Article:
1. Keeling House, Tower Hamlets, 1957-9
Denys Lasdun visited the United States in 1954, whose public housing inspired the cluster of narrow towers found here. This uses the same elegant proportions seen in the work of Berthold Lubetkin, one of the leading architects of the Modern Movement in 1930s Britain, who Lasdun worked with before and after the Second World War.
2. 26 St James’s Place, Green Park, Westminster, 1959-60
His first prestigious work, this luxury block of flats shows the contrasting planes and strong horizontals which are the language of Lasdun’s architecture. It gracefully takes its place alongside an eighteenth-century classical building, but its simple form hides a complex interior inspired by Lasdun’s former master, Wells Coates.
3. Royal College of Physicians, Regent’s Park, 1960-4
Here Lasdun has reached maturity with a powerful, elegant statement of early 1960s architectural design. He reveals his mastery of planning with an interior set around a great hall used for ceremonial processions and he has skilfully combined modern concrete, blue brick and mosaic with old fabric brought from the College’s earlier buildings. Watch video.
4. University of East Anglia, Norwich, 1964-8
Lasdun studied this site intensely, both from a helicopter and on foot, seeing the buildings as ‘architectural hills and valleys. From the air, they are like an outcrop of stone. From the ground, they hug the landscape’. He planned for the University to be compact, promising that a student could get from bed to seminar in five minutes.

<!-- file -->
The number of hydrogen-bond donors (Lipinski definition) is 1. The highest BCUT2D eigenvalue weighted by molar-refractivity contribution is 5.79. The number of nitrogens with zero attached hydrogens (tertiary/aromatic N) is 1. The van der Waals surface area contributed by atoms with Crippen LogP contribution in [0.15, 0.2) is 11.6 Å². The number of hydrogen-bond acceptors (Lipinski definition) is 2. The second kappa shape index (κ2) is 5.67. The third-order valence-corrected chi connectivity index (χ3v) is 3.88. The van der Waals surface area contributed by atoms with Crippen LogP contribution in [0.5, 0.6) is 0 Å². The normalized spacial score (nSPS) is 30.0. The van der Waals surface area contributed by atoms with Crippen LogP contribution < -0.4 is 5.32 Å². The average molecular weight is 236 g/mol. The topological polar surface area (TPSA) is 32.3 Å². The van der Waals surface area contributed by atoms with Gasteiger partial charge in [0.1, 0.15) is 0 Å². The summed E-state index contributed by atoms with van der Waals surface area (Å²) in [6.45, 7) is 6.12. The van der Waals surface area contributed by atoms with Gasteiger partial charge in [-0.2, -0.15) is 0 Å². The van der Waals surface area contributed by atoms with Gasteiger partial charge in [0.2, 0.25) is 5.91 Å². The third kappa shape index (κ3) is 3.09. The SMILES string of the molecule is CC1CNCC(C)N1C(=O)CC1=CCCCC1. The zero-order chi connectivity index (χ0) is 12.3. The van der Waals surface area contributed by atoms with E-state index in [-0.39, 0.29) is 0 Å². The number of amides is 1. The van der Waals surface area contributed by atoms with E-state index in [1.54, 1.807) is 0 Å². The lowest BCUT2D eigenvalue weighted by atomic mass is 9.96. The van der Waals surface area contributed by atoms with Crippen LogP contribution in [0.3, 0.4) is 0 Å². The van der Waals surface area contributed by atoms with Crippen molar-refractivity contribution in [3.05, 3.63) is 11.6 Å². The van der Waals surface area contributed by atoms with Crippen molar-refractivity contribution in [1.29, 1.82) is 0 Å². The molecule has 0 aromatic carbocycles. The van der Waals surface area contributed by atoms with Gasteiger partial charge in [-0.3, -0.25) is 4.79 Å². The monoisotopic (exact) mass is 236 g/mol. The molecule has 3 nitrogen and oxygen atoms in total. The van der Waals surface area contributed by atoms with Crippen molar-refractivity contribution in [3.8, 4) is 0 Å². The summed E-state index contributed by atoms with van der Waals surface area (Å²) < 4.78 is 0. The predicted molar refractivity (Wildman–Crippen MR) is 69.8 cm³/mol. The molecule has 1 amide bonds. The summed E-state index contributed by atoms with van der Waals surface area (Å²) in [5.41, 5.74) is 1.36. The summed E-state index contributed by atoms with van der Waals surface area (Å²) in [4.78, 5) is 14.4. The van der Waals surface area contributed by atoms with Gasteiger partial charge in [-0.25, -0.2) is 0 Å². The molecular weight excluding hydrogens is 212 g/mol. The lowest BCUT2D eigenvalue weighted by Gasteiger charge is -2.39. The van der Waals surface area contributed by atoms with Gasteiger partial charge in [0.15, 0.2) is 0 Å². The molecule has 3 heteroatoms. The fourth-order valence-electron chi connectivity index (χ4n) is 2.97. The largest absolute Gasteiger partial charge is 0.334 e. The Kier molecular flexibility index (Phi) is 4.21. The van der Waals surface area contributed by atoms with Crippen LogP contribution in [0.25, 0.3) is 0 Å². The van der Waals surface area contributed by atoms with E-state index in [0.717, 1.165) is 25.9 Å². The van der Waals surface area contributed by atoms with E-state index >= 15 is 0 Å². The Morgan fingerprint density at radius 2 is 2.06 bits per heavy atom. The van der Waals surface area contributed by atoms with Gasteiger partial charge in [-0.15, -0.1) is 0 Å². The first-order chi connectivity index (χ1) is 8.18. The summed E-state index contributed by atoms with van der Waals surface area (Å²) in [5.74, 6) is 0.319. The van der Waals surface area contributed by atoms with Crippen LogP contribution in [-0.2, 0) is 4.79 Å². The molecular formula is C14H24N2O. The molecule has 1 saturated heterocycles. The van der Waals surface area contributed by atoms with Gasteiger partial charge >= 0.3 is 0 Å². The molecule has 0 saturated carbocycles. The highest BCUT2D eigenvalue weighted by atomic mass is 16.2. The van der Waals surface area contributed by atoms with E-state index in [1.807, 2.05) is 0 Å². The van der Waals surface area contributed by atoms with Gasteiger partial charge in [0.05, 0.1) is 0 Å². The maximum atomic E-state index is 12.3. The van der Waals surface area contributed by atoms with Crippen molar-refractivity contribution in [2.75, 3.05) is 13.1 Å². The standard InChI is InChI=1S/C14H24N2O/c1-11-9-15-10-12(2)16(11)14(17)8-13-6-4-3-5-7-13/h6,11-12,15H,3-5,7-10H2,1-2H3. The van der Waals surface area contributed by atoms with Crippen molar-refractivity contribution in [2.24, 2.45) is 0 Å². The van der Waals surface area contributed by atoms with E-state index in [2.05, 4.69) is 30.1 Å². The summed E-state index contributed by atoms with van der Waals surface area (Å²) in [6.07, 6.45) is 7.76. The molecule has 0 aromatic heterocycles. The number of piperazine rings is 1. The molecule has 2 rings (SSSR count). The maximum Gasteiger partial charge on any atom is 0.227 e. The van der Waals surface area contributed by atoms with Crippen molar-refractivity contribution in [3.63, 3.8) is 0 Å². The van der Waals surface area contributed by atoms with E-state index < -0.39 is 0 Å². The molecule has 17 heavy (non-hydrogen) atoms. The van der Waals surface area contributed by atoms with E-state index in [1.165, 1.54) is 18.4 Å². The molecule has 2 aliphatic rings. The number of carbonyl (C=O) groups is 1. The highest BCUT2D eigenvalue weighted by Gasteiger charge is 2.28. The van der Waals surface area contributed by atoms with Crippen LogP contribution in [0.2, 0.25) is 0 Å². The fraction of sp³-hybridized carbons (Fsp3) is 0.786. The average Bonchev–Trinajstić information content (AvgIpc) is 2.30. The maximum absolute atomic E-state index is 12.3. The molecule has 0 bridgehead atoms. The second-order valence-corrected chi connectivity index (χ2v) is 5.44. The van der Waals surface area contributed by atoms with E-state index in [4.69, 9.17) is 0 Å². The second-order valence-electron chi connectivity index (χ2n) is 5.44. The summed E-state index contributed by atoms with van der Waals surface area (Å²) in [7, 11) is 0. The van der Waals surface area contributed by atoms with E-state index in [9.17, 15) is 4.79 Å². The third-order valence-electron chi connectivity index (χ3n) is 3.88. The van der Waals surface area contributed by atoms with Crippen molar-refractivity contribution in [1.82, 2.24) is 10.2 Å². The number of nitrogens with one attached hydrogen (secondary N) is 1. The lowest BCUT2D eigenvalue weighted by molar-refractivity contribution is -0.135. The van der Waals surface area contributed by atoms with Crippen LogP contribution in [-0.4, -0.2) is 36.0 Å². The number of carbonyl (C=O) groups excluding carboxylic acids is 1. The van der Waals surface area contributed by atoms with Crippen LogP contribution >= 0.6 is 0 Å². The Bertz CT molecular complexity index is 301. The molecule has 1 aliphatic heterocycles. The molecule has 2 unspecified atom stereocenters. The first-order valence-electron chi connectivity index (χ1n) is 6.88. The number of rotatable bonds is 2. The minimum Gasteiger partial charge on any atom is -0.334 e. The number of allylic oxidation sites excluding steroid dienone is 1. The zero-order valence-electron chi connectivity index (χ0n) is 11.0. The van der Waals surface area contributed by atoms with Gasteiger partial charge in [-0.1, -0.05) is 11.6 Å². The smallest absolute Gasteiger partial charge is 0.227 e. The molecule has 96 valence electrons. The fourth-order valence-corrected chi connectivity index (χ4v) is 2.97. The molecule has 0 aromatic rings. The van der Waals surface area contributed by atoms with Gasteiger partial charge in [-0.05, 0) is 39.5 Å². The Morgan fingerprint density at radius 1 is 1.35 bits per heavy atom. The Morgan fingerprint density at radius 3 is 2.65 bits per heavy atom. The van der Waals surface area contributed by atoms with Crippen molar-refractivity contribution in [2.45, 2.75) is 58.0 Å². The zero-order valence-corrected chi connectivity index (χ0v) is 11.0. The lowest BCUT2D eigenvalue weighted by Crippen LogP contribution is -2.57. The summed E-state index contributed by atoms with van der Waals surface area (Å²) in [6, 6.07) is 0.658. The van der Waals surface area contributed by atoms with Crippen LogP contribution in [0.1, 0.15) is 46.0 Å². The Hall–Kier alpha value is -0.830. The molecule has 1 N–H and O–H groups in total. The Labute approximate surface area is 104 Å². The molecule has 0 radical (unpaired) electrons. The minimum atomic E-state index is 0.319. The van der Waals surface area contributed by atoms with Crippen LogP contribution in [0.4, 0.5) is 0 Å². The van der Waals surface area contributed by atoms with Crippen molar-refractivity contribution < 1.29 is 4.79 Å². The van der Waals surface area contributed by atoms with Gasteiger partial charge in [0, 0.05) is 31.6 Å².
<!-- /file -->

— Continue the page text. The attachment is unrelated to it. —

5. Philips Building, School of Oriental and African Studies, London University 1970-3
This top-lit hulk of a building gives a sense of containment – making space and giving light for students to study rare books within the secure confines of the library.
6. National Theatre, South Bank, London, 1969-76
The landmark of Lasdun’s career, it was and still is both criticised and celebrated. Beautifully crafted concrete, created to Lasdun’s precise instructions between knarled planks of wood which have left their impression, form a series of layers, or ‘strata’. These connect performance and circulation spaces, which perfectly encapsulate Lasdun’s thoughts on a visitor’s movements, as they explore their way through a building. 100 years ago today, Denys Lasdun was born. He was perhaps Britain’s most important architect of 1950-1980 and his works are only now becoming more widely appreciated, with 29 listed buildings to his name. The common stylistic ingredients of his later buildings are strong horizontals, a bravery in leaving façades without windows, the lack of emphasis given to the entrance and the skilled use of concrete. Lasdun once said that concrete “can be a beautiful material if it is used in the way its own nature intends it to be used … It is a sort of sculpture… It is not a cosy little material.” Several of his influences have been argued, from Le Corbusier to Frank Lloyd Wright, but it is inarguable that Lasdun deserves recognition for creating his entirely distinctive form of architecture for himself.